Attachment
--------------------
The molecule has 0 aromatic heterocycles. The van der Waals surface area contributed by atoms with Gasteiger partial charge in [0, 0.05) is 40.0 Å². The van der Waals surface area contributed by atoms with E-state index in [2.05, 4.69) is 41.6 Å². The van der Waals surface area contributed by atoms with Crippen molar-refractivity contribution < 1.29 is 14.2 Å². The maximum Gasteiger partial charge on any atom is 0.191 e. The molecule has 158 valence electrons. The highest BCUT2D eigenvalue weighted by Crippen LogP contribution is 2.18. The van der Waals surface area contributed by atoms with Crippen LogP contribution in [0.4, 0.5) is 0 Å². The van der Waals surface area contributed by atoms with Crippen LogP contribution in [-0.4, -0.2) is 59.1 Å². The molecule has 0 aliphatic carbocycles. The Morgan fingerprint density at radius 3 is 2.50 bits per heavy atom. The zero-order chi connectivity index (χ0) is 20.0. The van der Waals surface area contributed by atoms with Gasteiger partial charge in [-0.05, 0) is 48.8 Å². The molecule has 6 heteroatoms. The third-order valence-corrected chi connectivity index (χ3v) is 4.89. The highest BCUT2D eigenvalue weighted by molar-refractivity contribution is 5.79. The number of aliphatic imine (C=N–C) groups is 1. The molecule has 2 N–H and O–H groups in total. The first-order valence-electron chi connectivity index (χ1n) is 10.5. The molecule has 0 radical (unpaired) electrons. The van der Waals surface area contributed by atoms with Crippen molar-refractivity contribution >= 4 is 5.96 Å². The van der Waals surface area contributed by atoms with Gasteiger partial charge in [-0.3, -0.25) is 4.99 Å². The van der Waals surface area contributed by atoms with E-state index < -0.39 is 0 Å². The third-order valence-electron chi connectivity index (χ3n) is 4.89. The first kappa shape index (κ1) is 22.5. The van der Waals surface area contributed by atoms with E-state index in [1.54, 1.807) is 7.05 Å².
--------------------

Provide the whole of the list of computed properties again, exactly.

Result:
The molecule has 0 aromatic heterocycles. The van der Waals surface area contributed by atoms with Gasteiger partial charge in [0, 0.05) is 40.0 Å². The van der Waals surface area contributed by atoms with E-state index in [2.05, 4.69) is 41.6 Å². The van der Waals surface area contributed by atoms with Crippen molar-refractivity contribution < 1.29 is 14.2 Å². The maximum Gasteiger partial charge on any atom is 0.191 e. The molecule has 158 valence electrons. The highest BCUT2D eigenvalue weighted by Crippen LogP contribution is 2.18. The van der Waals surface area contributed by atoms with Crippen LogP contribution in [0.4, 0.5) is 0 Å². The van der Waals surface area contributed by atoms with Crippen LogP contribution in [-0.4, -0.2) is 59.1 Å². The molecule has 0 aliphatic carbocycles. The Morgan fingerprint density at radius 3 is 2.50 bits per heavy atom. The zero-order chi connectivity index (χ0) is 20.0. The van der Waals surface area contributed by atoms with Gasteiger partial charge in [-0.05, 0) is 48.8 Å². The molecule has 6 heteroatoms. The third-order valence-corrected chi connectivity index (χ3v) is 4.89. The highest BCUT2D eigenvalue weighted by molar-refractivity contribution is 5.79. The number of aliphatic imine (C=N–C) groups is 1. The molecule has 2 N–H and O–H groups in total. The first-order valence-electron chi connectivity index (χ1n) is 10.5. The molecule has 0 radical (unpaired) electrons. The van der Waals surface area contributed by atoms with Crippen molar-refractivity contribution >= 4 is 5.96 Å². The van der Waals surface area contributed by atoms with Gasteiger partial charge in [-0.3, -0.25) is 4.99 Å². The van der Waals surface area contributed by atoms with E-state index < -0.39 is 0 Å². The third-order valence-electron chi connectivity index (χ3n) is 4.89. The first kappa shape index (κ1) is 22.5. The van der Waals surface area contributed by atoms with E-state index in [1.54, 1.807) is 7.05 Å².